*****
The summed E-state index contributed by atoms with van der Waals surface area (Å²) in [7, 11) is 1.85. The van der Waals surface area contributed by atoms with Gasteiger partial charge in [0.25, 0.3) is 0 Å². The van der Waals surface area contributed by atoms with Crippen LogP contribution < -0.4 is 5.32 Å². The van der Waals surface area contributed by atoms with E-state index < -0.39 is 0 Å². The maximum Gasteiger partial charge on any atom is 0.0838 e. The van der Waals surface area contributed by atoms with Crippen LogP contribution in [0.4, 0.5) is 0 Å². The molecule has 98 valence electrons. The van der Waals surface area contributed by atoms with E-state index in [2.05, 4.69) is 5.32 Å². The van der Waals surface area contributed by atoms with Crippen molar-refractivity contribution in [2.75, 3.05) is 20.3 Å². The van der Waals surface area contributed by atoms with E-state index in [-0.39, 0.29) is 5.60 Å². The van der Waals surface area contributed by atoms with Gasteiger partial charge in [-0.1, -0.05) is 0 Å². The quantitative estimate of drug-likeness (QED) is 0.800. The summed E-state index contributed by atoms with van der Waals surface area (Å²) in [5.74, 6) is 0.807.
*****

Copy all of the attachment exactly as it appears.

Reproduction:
The summed E-state index contributed by atoms with van der Waals surface area (Å²) in [7, 11) is 1.85. The van der Waals surface area contributed by atoms with Gasteiger partial charge in [0.25, 0.3) is 0 Å². The van der Waals surface area contributed by atoms with Crippen LogP contribution < -0.4 is 5.32 Å². The van der Waals surface area contributed by atoms with E-state index < -0.39 is 0 Å². The maximum Gasteiger partial charge on any atom is 0.0838 e. The van der Waals surface area contributed by atoms with Crippen LogP contribution in [0.4, 0.5) is 0 Å². The molecule has 98 valence electrons. The van der Waals surface area contributed by atoms with E-state index in [2.05, 4.69) is 5.32 Å². The van der Waals surface area contributed by atoms with Crippen molar-refractivity contribution in [2.75, 3.05) is 20.3 Å². The van der Waals surface area contributed by atoms with E-state index in [-0.39, 0.29) is 5.60 Å². The van der Waals surface area contributed by atoms with Gasteiger partial charge in [-0.1, -0.05) is 0 Å². The quantitative estimate of drug-likeness (QED) is 0.800. The summed E-state index contributed by atoms with van der Waals surface area (Å²) in [5.74, 6) is 0.807.